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Only Revolutions - Biffy Clyro

Nov 22nd 2009
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Only Revolutions - Biffy ClyroBiffy Clyro
Only Revolutions
Score: 73








Scot­tish rock band Biffy Clyro released its fifth LP on Novem­ber 9th. The album, Only Rev­o­lu­tions, fol­lows much of Biffy Clyro’s ear­li­er work as an inter­est­ing and often con­fus­ing amal­ga­ma­tion of hard­core rock, often touch­ing upon prin­ci­ples of math rock, with con­cepts nor­mal­ly reserved for pop. Clear­ly one of the bands pop­pi­est albums, Only Rev­o­lu­tions is engag­ing and dynam­ic, but at the same time, has a num­ber of less than inter­est­ing pit­falls.

The melod­ic cry of Biffy Clyro front­man Simon Neil’s voice, large­ly respon­si­ble for both the dis­tinct sound of the band’s ear­li­er music as well as their char­ac­ter­is­tic ener­gy, is cer­tain­ly present on Only Rev­o­lu­tions, if not at quite full force. That’s not to say that Neil’s voice is bad­ly used, as it’s cer­tain­ly not, but as Biffy Clyro has refined its sound over the years, with Only Rev­o­lu­tions as the lat­est step in that direc­tion, Neil’s voice has become more mut­ed, espe­cial­ly as com­pared with Biffy Clyro’s ear­ly work. But mut­ed or not, he hasn’t lost the ener­gy that has sus­tained Biffy Clyro through five albums and four­teen years.

With Only Rev­o­lu­tions, Biffy Clyro hasn’t giv­en up their pecu­liar style of lyrics - alter­nate­ly sim­ple and deeply strange (think “Get Fucked Stud” from Biffy Clyro’s last album, which includes the lines “Get fucked stud / It’s time to kill / Only you see the sun on amphet­a­mines”). Only Rev­o­lu­tions opens with “The Cap­tain,” on which Neil sings “Help me be cap­tain / Of our crip­pled dis­guis­es.” It’s hard to believe that there’s not a mes­sage behind that - though when a few lines lat­er, “I’ve swal­lowed half an hour­glass / So now the land­scape is swollen up” fol­lows, bewil­der­ment may be as accept­able a reac­tion as inter­est. Per­haps the most inter­est­ing track (and cer­tain­ly weird­est lyri­cal­ly) is the buzzing “Born on a Horse,” which Neil begins by explain­ing the pro­nounce­ment of “alu­minum,” fol­low­ing that a bit lat­er with “I’ve nev­er had a lover who’s my sis­ter or my broth­er before.” Though this occa­sion­al­ly seems to stum­ble into inani­ty, it’s noth­ing less or more than char­ac­ter­is­tic of Biffy Clyro, and it’s part of what makes them unique (if occa­sion­al­ly off-putting).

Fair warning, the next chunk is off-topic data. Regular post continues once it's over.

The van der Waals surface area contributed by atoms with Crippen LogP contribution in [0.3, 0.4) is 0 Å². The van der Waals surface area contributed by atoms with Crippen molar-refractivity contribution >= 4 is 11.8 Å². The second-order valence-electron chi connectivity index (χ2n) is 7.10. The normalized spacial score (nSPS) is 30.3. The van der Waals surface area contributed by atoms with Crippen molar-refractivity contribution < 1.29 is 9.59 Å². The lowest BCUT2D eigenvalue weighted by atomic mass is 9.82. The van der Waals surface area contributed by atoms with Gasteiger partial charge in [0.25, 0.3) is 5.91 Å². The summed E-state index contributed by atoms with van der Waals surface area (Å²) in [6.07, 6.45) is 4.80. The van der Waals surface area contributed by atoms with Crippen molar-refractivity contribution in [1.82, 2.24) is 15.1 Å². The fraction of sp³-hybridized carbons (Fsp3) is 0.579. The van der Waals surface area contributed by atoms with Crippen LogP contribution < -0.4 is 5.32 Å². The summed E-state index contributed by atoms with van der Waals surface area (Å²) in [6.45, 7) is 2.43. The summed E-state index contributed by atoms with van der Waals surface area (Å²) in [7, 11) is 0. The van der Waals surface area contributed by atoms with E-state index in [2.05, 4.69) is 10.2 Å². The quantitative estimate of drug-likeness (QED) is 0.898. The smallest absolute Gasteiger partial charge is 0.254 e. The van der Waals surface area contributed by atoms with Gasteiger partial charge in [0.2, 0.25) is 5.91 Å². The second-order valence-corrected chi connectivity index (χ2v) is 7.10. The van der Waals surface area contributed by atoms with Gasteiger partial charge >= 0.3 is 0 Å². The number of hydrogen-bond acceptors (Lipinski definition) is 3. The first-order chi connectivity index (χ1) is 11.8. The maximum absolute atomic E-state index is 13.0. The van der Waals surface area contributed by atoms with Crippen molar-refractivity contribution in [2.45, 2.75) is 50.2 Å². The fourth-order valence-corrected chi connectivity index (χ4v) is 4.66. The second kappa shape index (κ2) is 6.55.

The first track of Only Rev­o­lu­tions begins excel­lent­ly with irreg­u­lar per­cus­sion steadi­ly resolv­ing into an even beat, which is then joined by grandiose, fast descend­ing chords, which repeat and tran­si­tion into the first main sec­tion. And while that sec­tion doesn’t quite live up to the force of the intro, the track quick­ly builds back up to, and well above the lev­el of the intro­duc­tion. The adja­cent track, “That Gold­en Rule,” ties mul­ti­ple, extreme­ly pow­er­ful sec­tions togeth­er with unpre­dictable, brief tran­si­tions that high­light the speed of the track.

One has to won­der though, how the rest of the album can live up to the two, immense­ly pow­er­ful tracks. The answer, for the most part, is that it doesn’t. The third track, “Bub­bles,” is so over­whelmed by pop­pi­ness that it ends up los­ing quite a bit of the pow­er and direc­tion of the pre­vi­ous tracks, and a num­ber of lat­er tracks, though tech­ni­cal­ly strong, are sim­ply not ter­ri­bly mem­o­rable. How­ev­er, the band does return from strong to excel­lent on tracks like “Cloud of Stink” and most notably, “Born on a Horse,” with its incred­i­bly engag­ing bass line.

Only Rev­o­lu­tions is the log­i­cal pro­gres­sion for Biffy Clyro after their past four albums - a slight­ly pop­pi­er (though cer­tain­ly still noisy) album with a bit less of the vague­ly hard­core-inspired vibe about the rough­est tracks. Biffy Clyro has def­i­nite­ly changed, but it’s not real­ly for bet­ter or for worse. It’s just dif­fer­ent. Only Rev­o­lu­tions would per­haps have ben­e­fit­ed from more promi­nent use of Simon Neil’s vocals and a bit more vari­ety on cer­tain tracks, but it’s a sol­id album and a wor­thy suc­ces­sor to 2007’s Puz­zle nev­er­the­less.


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